The Bible specifically speaks about the qualifications for those who will lead a congregation of people. These qualifications have been the same for almost 2,000 years. Jesus is the perfect fulfilment of these requirements as the “Pastor” of the Church.

The term Pastor is used for male/female.

Scriptural qualifications for Pastors, counsellors and spiritual leaders according to Titus 1:6, Titus 7 and 1 Tim 3:2

Titus 2

Titus’s Work in Crete

I left you on the island of Crete so you could complete our work there and appoint elders in each town as I instructed you. An elder must live a blameless life. He must be faithful to his wife,[b] and his children must be believers who don’t have a reputation for being wild or rebellious. A church leader[c] is a manager of God’s household, so he must live a blameless life. He must not be arrogant or quick-tempered; he must not be a heavy drinker,[d] violent, or dishonest with money.

Rather, he must enjoy having guests in his home, and he must love what is good. He must live wisely and be just. He must live a devout and disciplined life. He must have a strong belief in the trustworthy message he was taught; then he will be able to encourage others with wholesome teaching and show those who oppose it where they are wrong.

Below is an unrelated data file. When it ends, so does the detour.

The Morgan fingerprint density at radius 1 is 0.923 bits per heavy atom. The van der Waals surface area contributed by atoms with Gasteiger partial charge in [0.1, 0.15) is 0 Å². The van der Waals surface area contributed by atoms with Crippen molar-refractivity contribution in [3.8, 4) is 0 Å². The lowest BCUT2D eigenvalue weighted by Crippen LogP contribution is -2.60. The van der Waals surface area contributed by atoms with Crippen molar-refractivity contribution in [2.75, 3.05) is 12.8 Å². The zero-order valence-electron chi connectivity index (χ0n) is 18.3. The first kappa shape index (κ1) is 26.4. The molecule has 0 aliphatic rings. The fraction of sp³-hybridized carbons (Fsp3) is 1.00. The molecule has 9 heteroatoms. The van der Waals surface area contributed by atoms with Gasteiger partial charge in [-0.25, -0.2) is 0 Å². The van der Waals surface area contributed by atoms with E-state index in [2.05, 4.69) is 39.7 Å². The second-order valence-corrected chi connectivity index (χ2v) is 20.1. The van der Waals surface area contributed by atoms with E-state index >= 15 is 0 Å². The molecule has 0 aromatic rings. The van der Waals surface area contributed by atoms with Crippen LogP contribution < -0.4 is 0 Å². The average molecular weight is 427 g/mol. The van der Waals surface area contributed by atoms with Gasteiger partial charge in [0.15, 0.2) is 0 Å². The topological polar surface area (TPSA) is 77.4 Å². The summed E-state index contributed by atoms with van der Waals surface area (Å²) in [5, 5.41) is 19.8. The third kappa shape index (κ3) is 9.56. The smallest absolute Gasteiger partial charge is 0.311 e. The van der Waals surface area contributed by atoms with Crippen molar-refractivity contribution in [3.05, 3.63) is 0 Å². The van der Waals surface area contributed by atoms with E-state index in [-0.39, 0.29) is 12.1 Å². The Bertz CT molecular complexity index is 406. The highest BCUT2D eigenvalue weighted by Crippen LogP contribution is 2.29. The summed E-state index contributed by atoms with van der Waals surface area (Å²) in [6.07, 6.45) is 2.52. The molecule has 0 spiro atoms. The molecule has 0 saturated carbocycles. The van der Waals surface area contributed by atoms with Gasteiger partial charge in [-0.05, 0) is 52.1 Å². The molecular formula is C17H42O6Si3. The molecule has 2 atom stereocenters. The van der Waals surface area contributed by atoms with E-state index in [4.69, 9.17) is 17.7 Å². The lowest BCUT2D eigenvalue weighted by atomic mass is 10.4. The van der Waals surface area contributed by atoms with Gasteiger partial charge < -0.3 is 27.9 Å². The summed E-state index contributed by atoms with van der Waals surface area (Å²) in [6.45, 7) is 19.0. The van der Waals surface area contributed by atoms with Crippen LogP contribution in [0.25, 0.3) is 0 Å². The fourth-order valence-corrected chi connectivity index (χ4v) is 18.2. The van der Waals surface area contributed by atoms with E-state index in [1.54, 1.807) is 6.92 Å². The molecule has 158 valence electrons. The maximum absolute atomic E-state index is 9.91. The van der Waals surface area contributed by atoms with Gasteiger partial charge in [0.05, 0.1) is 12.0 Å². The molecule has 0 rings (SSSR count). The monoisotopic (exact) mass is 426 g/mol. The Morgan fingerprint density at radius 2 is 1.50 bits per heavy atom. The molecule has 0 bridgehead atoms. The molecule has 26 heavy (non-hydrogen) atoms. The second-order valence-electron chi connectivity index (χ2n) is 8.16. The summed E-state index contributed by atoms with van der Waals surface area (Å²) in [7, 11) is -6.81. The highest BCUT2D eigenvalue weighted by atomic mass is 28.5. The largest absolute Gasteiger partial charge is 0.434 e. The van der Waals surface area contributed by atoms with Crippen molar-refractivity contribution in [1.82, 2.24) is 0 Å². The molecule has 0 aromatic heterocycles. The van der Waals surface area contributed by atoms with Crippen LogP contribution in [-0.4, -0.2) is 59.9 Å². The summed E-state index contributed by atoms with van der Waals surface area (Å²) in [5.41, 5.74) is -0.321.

1 Timothy 3

Leaders in the Church

This is a trustworthy saying: “If someone aspires to be a church leader,[a] he desires an honourable position.” So a church leader must be a man whose life is above reproach. He must be faithful to his wife.[b] He must exercise self-control, live wisely, and have a good reputation. He must enjoy having guests in his home, and he must be able to teach. He must not be a heavy drinker[c] or be violent. He must be gentle, not quarrelsome, and not love money. He must manage his own family well, having children who respect and obey him. For if a man cannot manage his household, how can he take care of God’s church?

A church leader must not be a new believer because he might become proud, and the devil would cause him to fall.[d] Also, people outside the church must speak well of him so that he will not be disgraced and fall into the devil’s trap.

In the same way, deacons must be well respected and have integrity. They must not be heavy drinkers or dishonest with money. They must be committed to the mystery of the faith now revealed and must live with a clear conscience. 10 Before they are appointed as deacons, let them be carefully examined. If they pass the test, then let them serve as deacons.

11 In the same way, their wives[e] must be respected and must not slander others. They must exercise self-control and be faithful in everything they do.

12 A deacon must be faithful to his wife, and he must manage his children and household well. 13 Those who do well as deacons will be rewarded with respect from others and will have increased confidence in their faith in Christ Jesus.